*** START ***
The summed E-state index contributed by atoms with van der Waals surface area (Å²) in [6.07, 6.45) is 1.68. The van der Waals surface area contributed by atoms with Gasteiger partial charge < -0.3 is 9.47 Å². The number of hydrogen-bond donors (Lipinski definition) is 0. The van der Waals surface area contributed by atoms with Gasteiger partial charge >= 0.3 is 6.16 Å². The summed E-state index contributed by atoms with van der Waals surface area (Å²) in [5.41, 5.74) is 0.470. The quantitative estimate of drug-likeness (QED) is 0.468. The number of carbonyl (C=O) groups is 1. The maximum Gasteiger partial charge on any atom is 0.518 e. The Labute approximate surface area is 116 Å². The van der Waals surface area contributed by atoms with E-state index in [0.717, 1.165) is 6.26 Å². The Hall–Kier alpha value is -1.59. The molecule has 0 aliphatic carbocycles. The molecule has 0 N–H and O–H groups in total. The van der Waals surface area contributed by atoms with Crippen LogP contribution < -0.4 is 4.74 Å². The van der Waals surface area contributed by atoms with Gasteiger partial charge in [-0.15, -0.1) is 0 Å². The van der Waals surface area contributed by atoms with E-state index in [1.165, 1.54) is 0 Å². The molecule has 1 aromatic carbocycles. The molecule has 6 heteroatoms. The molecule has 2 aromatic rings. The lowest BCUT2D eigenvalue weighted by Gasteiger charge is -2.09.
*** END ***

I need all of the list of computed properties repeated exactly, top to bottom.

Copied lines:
The summed E-state index contributed by atoms with van der Waals surface area (Å²) in [6.07, 6.45) is 1.68. The van der Waals surface area contributed by atoms with Gasteiger partial charge < -0.3 is 9.47 Å². The number of hydrogen-bond donors (Lipinski definition) is 0. The van der Waals surface area contributed by atoms with Gasteiger partial charge >= 0.3 is 6.16 Å². The summed E-state index contributed by atoms with van der Waals surface area (Å²) in [5.41, 5.74) is 0.470. The quantitative estimate of drug-likeness (QED) is 0.468. The number of carbonyl (C=O) groups is 1. The maximum Gasteiger partial charge on any atom is 0.518 e. The Labute approximate surface area is 116 Å². The van der Waals surface area contributed by atoms with E-state index in [0.717, 1.165) is 6.26 Å². The Hall–Kier alpha value is -1.59. The molecule has 0 aliphatic carbocycles. The molecule has 0 N–H and O–H groups in total. The van der Waals surface area contributed by atoms with Crippen LogP contribution < -0.4 is 4.74 Å². The van der Waals surface area contributed by atoms with Gasteiger partial charge in [-0.15, -0.1) is 0 Å². The van der Waals surface area contributed by atoms with E-state index in [1.165, 1.54) is 0 Å². The molecule has 1 aromatic carbocycles. The molecule has 6 heteroatoms. The molecule has 2 aromatic rings. The lowest BCUT2D eigenvalue weighted by Gasteiger charge is -2.09.